I’m trying to get better about doing my “morning papers”. This is something Comedian Greg Warren shared at a workshop he put on at the Funnybone. It’s a way to have a “brain dump” if you will. A way to get it all out and take a look at your experiences and your thoughts and figure out what can be crafted into material. If it’s good enough for Greg Warren, my goodness it’s good enough for me!!! I have to set up deadlines for myself, or it won’t happen. I’m still learning as a person, and a woman in this world, that it’s okay to want to create something just for myself, for my enjoyment, and not because someone else says I have to. I think that’s going to be a lifelong lesson, but it’s very rewarding to be able to apply that thought to my writing in regards to comedy. I once worked in an experience from that day into an open mic set at The Improv Shop. I just kinda jumped out there not knowing what I was going to say, because it’s a place I feel safe to do that. It. Did. Not. Work. And now I know that isn’t best for me, or for the audience/my peers.
Johnson: The best mindset for me to write something I like is happy and confident unfortunately. I don’t thrive under pressure so much as when an idea really has its teeth in me. Much prefer life playing nice. When I feel bogged down by worry I feel like those thoughts are eating up all my good thinking space. And when I try to write about the worry it’s usually a long-winded and tedious bummer.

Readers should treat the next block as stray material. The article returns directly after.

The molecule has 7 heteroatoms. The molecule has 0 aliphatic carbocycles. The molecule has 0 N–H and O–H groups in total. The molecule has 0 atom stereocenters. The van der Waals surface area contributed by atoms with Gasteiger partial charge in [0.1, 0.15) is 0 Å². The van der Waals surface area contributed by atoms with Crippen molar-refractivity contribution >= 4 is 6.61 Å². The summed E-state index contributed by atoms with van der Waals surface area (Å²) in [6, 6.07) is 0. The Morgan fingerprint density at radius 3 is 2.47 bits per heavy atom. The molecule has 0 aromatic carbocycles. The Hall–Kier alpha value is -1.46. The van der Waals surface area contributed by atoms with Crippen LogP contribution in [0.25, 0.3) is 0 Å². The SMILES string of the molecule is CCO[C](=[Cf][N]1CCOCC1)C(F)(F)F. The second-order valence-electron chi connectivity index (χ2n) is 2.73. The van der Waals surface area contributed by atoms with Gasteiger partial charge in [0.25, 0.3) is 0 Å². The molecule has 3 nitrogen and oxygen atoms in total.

Similarly, describe your experiences with open mics and how important (or not) they are in how you shape a set, or incorporate new material?
Cash: Open mic night is currently where I am getting my stage time. I’m still learning how to construct a joke for the stage. I’m learning very quickly how a joke that kills in one room will bomb in another. I think open mic night is a great way to get immediate feedback on material, as well as working on the pace and flow of your material. And how to bomb (LOL). You can never have enough experience. The only way to get better at something is to get out there and actually do it.